Cruising Ports The Central American Route (2018-2021)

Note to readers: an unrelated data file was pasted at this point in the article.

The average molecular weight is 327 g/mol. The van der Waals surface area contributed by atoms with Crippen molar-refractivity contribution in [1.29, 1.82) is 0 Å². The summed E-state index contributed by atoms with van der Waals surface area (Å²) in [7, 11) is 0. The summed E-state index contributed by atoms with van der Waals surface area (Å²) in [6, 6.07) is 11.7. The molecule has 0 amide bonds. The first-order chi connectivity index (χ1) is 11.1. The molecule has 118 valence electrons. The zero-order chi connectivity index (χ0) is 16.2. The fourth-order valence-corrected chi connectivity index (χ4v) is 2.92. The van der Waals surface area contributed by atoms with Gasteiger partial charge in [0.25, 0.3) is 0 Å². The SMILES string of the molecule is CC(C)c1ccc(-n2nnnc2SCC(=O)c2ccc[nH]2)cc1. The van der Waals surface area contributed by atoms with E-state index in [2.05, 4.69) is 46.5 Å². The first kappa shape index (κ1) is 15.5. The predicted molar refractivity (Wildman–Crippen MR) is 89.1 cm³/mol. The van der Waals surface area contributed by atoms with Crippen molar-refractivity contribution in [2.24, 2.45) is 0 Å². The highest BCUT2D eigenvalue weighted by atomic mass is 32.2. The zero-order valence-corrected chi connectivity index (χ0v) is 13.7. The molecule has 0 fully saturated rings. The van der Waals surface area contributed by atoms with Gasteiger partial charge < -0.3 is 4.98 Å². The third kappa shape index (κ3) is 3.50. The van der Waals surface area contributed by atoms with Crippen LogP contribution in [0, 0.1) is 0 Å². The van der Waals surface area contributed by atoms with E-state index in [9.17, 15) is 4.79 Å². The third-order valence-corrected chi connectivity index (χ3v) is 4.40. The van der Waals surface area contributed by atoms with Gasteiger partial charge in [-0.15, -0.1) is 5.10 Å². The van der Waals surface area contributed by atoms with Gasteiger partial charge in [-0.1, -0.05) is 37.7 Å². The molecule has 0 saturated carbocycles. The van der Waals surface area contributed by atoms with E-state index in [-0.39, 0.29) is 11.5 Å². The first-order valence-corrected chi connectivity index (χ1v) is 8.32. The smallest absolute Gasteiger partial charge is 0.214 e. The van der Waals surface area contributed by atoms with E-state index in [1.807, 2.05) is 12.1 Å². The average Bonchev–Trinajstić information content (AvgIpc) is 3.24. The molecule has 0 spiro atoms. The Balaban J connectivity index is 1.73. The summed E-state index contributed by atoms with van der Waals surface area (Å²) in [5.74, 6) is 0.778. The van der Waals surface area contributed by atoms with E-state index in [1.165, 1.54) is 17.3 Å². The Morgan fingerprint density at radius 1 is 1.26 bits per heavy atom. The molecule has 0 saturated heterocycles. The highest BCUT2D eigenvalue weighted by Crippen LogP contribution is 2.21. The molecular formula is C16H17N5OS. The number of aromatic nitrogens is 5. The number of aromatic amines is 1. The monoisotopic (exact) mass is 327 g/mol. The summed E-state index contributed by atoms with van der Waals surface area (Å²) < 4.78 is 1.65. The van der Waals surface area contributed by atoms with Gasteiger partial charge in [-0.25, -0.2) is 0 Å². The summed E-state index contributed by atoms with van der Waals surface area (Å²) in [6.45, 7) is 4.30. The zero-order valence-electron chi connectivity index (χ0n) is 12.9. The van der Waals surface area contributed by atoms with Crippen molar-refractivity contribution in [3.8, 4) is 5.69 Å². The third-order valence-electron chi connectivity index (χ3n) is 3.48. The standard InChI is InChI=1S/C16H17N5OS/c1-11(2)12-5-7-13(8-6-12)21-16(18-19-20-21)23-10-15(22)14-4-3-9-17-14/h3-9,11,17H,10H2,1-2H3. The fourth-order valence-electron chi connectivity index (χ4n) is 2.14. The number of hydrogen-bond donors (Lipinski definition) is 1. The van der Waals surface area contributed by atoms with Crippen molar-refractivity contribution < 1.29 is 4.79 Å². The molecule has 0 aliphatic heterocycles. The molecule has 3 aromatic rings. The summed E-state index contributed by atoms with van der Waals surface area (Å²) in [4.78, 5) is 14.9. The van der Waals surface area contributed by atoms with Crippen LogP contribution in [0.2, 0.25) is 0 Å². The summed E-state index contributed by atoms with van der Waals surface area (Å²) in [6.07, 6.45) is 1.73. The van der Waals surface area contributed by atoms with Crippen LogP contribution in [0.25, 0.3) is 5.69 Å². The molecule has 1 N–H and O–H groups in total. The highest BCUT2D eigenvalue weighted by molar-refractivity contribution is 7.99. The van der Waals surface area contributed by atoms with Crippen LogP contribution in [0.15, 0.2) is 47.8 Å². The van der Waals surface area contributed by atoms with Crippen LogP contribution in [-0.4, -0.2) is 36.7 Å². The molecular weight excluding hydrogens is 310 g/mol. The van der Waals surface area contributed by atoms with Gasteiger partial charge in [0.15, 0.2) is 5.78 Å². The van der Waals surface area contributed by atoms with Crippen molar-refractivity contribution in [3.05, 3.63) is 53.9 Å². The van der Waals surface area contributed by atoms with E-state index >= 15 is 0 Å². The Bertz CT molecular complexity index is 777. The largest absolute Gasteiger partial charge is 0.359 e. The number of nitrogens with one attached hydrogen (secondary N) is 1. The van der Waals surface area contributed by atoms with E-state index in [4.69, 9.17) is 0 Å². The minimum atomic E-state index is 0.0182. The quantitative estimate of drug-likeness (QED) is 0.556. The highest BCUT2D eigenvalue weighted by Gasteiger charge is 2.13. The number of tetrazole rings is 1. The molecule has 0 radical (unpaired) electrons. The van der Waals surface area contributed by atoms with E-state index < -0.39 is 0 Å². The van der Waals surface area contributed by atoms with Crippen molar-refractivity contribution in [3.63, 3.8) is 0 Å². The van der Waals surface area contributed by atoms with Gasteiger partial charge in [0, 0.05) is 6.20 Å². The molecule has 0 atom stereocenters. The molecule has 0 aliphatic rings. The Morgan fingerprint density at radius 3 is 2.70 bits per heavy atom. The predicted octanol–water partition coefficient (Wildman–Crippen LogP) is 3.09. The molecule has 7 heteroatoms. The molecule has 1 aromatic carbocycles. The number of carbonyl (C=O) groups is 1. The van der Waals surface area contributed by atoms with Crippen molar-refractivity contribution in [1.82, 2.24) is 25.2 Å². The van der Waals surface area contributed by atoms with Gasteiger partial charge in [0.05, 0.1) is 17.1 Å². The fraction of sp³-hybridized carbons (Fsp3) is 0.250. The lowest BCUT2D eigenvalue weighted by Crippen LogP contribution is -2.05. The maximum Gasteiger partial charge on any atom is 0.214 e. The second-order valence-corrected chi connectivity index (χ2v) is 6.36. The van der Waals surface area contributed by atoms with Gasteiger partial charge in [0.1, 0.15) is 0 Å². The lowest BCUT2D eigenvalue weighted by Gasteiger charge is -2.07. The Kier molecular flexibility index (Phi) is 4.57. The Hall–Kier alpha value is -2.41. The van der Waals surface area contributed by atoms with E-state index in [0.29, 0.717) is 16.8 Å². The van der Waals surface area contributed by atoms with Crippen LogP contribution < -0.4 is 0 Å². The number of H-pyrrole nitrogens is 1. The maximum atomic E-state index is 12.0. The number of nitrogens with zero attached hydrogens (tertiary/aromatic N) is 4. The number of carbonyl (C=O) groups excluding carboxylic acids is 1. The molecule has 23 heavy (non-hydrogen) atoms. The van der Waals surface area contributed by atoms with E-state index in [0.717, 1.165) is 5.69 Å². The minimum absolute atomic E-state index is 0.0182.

Nautical guide for pleasure boaters ... Pacific & Caribbean coasts of Central America: Guatemala, Belize, El Salvador, Honduras, Nicaragua, Costa Rica, Panama Mexico's Gulf Coast & Yucatan Channel NW Cuba & Western Caribbean Islands The Panama Canal Transit "Cruising Ports" gives boat owners a wealth of details and savvy guidance for safe adventure voyaging through the Central American cruising grounds, north to south, port by tropical port, culminating in Panama Canal transit. Approaches by sea, Anchorages, Dinghy Docks, Marinas & Yacht Clubs, Ports Clearance, Local Services, History & Culture, Side Trips GPS charts & color photos for anchoring in hundreds of remote coves, tropical islands & resort ports. Official Paperwork, Weather & Routing, Directory of marinas, fuel docks, boat yards, repairs, ship's agents, rescue services (email & website). Fishing, Diving & Eco-boating on your pleasure voyage south. Check-list for preparing your boat (sail & power) and crew for this route. This book and its text, chartlets, illustrations and photo are to be used for planning and reference purposes only. They are specifically not to be used for navigation. Some of this book's chartlets are taken from the latest DMA, NIMA, SM, NOAA and British Admiralty Charts, and some of the previously charted shorelines and soundings have been changed and or corrected to agree with high-resolution satellite imagery. For the sake of clarity, te publisher has deleted some ship-relevant soundings and added new shoreline data such as breakwaters, marinas, fuel docks, shoals and rocks. Other chartlets and text pages in this book were created from the author's and her husband's sketch charts, created from onsite GPS triangulations, depth soundings, topographic maps and aerial photos. The text has been carefully prepared, based on the author's and her husband's personal inspections, on official publications and other data deemed reliable, with the objective of making the recreational boater's voyage more enjoyable. Every reasonable effort has been made to achieve up-to-date accuracy, but the infinite complexities of personal observation and a constantly changing world render total accuracy impossible. Thus all sailing, navigation, anchoring and docking information in this book must be checked against the shipper's own eyes, ears, navigation equipment and latest government-issued charts and publications. Every skipper alone is responsible for the safety of his or her crew and vessel and he or she must plot the safe course.